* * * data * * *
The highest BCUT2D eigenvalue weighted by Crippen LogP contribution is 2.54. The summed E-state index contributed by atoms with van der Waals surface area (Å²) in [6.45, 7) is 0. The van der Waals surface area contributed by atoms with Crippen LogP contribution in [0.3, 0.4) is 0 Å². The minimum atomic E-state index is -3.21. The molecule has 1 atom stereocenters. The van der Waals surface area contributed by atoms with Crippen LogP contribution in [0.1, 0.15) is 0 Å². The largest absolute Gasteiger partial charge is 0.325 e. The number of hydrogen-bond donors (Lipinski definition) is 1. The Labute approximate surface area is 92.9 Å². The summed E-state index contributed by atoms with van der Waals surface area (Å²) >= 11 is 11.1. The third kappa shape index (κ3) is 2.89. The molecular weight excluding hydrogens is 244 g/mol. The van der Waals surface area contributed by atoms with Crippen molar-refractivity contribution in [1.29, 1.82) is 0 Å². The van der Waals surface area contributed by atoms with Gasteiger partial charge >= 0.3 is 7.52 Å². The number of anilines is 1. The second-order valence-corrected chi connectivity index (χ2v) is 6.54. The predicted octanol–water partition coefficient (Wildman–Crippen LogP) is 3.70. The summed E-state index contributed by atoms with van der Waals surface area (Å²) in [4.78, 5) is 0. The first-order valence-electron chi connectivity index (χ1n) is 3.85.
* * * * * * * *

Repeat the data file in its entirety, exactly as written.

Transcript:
The highest BCUT2D eigenvalue weighted by Crippen LogP contribution is 2.54. The summed E-state index contributed by atoms with van der Waals surface area (Å²) in [6.45, 7) is 0. The van der Waals surface area contributed by atoms with Crippen LogP contribution in [0.3, 0.4) is 0 Å². The minimum atomic E-state index is -3.21. The molecule has 1 atom stereocenters. The van der Waals surface area contributed by atoms with Crippen LogP contribution in [0.1, 0.15) is 0 Å². The largest absolute Gasteiger partial charge is 0.325 e. The number of hydrogen-bond donors (Lipinski definition) is 1. The Labute approximate surface area is 92.9 Å². The summed E-state index contributed by atoms with van der Waals surface area (Å²) >= 11 is 11.1. The third kappa shape index (κ3) is 2.89. The molecular weight excluding hydrogens is 244 g/mol. The van der Waals surface area contributed by atoms with Crippen molar-refractivity contribution in [1.29, 1.82) is 0 Å². The van der Waals surface area contributed by atoms with Gasteiger partial charge >= 0.3 is 7.52 Å². The number of anilines is 1. The second-order valence-corrected chi connectivity index (χ2v) is 6.54. The predicted octanol–water partition coefficient (Wildman–Crippen LogP) is 3.70. The summed E-state index contributed by atoms with van der Waals surface area (Å²) in [4.78, 5) is 0. The first-order valence-electron chi connectivity index (χ1n) is 3.85.